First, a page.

Pommel Lane

Today, I want to introduce you to someone.  Her name is Hannah and I'm lucky enough to have her as a real-life friend.  Hannah is gorgeous and insanely talented and has recently made the HUGE leap to starting her own business and leaving the corporate world behind.  (Not only that, but she moved to a completely new city all on her own- GUTS.)  Pommel Lane is a blog and graphic design shop that features custom lettering and designs, and paper goods.  And let me tell you, girl is GOOD.  And I'm not just saying that because I adore her.  I was curious about her life post-corporate and I thought I'd share what she told me.

1.  You recently stopped working in the corporate world to follow your dreams.  How did you plan for that?

     - It feels like I've been planning for this for years. I think the first time I heard my gut whispering to me that I wasn't meant for corporate life was 5 years ago. I've had 3 side-hustles in that time and last fall/early 2014 I starting actively planning to leave my job. So much of the planning for me revolved around finances. Security was what kept me in the corporate world but there is a point where the money cannot replace the unfulfilling nature of the work. So in January of this year I started outlining what I needed to pay off (my car), how much money I needed to live for 4-6 months and how long it would take to save up for this. Once I had that outline I was able to save and make plans to live in a state with a more appropriate cost of living than DC. 

 

2.  What was the scariest part about leaving the corporate world behind?

     - I'm sure this has been said a hundred times but it's so true. It's so scary to not have the safety net of a steady paycheck. From the creative side there is always a fear that I won't be successful and I won't have clients or purchases but I got to a point where being mentally prepared to take the leap outweighed that fear. I'm so thankful to have a small but beyond-amazing support group of family, friends and fans of my work that help keep me on the right path when fear or self-doubt creeps in. It makes the hard times worth getting through.

 

3.  Is there anything you wish you had been better prepared for before starting your own business?

     - Everything, haha. In a perfect world I would have had a year's worth of living expenses plus a decent savings account beyond that.  Sometimes I think that in the perfect scenario I would have had at least 6 months to work without any concern about money and that would have been better. Though being in the thick of it now, I'm comfortable with the route I've chosen. It suited my situation the way I needed and that is all I could ask for.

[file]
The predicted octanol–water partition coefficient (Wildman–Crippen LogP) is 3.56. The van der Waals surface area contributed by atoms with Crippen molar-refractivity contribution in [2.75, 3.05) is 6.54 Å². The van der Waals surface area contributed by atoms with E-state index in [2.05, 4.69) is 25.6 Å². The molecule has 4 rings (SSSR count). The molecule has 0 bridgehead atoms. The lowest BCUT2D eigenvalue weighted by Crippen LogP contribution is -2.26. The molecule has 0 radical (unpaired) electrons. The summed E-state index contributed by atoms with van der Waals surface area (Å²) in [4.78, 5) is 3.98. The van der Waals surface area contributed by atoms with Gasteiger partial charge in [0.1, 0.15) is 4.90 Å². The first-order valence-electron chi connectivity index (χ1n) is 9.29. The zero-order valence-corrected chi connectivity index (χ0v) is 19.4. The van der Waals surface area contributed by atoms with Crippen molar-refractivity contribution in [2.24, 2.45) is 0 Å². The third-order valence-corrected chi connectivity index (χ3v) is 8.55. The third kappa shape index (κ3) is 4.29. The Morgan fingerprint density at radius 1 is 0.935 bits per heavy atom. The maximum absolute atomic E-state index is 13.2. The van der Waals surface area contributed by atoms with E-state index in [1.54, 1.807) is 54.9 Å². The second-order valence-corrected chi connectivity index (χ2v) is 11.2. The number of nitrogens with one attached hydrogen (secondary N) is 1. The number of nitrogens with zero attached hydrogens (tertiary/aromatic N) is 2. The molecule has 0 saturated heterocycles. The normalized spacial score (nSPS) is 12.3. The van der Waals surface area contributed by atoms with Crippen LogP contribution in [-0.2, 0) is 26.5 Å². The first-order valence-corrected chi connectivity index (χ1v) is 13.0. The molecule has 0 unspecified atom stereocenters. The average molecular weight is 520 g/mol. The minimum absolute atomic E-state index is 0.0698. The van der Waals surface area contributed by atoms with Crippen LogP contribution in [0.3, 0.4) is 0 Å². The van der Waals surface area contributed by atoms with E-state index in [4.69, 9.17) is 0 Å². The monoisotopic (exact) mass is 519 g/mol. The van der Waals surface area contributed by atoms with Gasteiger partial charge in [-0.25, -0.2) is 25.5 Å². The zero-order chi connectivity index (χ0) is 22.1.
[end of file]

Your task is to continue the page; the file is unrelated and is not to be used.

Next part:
4.  What have your days been like now that you own your own business?

     - A huge part of working for myself is ensuring that I take time for self-care. I am making myself a priority everyday after coming from a career that always required me to be last in line for my own attention. These days I'm up around 5AM to take the dog out and feed us both breakfast. This is my unplugged time to read or watch my favorite show without interruptions. Shortly after we go out for our morning walk - sometimes it's a mile or two and others it's three, depends on the day. Once we get back, I get to work. I'm still trying to find my groove working for myself but I'm loving the flexibility to find that process naturally. The atmosphere has been the biggest change from corporate life, it's helping foster some of my best work. It's all about the mental space for me.

 

5.  What advice do you have for those who are looking to leave the corporate world and start their own business?

     - Know deep down in your gut that it's your path. Know that you are looking for fulfillment and joy from doing what you love instead of the Instagram and Pinterest worthy side with white desks, flexible schedules, lots of likes and freedom. The grass is ALWAYS greener and yes that part is awesome, it shouldn't be the driving motivation. Being an entrepreneur has pros and cons just like everything else. I knew the moment when I admitted that I would rather live a small and budgeted life working for myself than working in a corporate environment with a great, steady paycheck that I had to make this path happen. If it isn't a smashing success, I'm okay with getting a part-time job because I have the chance to do something that makes my soul sing. Whether it's corporate or entrepreneurial, do what makes your soul sing! That is my advice.